While guidelines from the World Health Organization call for frequent handwashing, physical distancing and proper sanitation to limit the spread of COVID-19, a recent analysis shows how water insecurity around the world complicates these mitigation efforts.
President’s Professors Alexandra Brewis and Amber Wutich, researchers with Arizona State University’s School of Human Evolution and Social Change, are co-authors of a study outlining the effects of household water insecurity in low- and middle-income countries during the COVID-19 pandemic.
Researchers looked at the results of a 2017–18 survey about household water use — specifically questions related to hygiene, physical distancing and contextual factors such as household sanitation.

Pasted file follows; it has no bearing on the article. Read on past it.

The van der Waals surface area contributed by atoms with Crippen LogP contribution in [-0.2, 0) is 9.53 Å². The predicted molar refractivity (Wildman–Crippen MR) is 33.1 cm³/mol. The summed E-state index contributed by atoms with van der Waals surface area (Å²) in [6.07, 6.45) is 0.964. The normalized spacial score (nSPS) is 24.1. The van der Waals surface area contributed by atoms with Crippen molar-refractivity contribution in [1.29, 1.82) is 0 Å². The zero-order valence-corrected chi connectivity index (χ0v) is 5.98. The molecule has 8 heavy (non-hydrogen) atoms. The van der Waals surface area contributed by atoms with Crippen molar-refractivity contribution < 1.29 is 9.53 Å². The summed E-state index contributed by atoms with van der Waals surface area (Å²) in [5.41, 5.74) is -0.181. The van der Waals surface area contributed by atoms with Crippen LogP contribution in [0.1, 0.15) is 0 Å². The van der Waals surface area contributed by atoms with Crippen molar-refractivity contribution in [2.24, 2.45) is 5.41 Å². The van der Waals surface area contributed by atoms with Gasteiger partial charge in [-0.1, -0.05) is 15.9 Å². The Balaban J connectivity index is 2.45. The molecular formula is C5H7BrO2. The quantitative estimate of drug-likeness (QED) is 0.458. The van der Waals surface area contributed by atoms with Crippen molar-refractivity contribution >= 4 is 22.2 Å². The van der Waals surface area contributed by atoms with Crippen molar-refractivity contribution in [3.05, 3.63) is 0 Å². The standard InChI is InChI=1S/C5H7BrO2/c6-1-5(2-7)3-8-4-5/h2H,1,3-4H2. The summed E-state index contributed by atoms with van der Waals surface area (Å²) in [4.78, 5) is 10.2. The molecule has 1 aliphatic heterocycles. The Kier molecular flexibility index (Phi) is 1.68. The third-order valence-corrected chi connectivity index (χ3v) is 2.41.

“Our analysis of empirical data from 8,297 households across 29 LMIC (Low- and Middle-Income Country) sites illustrate how the WHO guidelines for COVID-19 control are difficult to meet given the everyday realities faced by billions of people. For example, 71% of households had recently experienced a water-related problem that has the potential to undermine COVID-19 control strategies or intensify disease progression, and 46% faced specific challenges with handwashing and physical distancing, both core elements of WHO's guidelines for COVID-19 prevention and control.”
Read the full paper to learn more.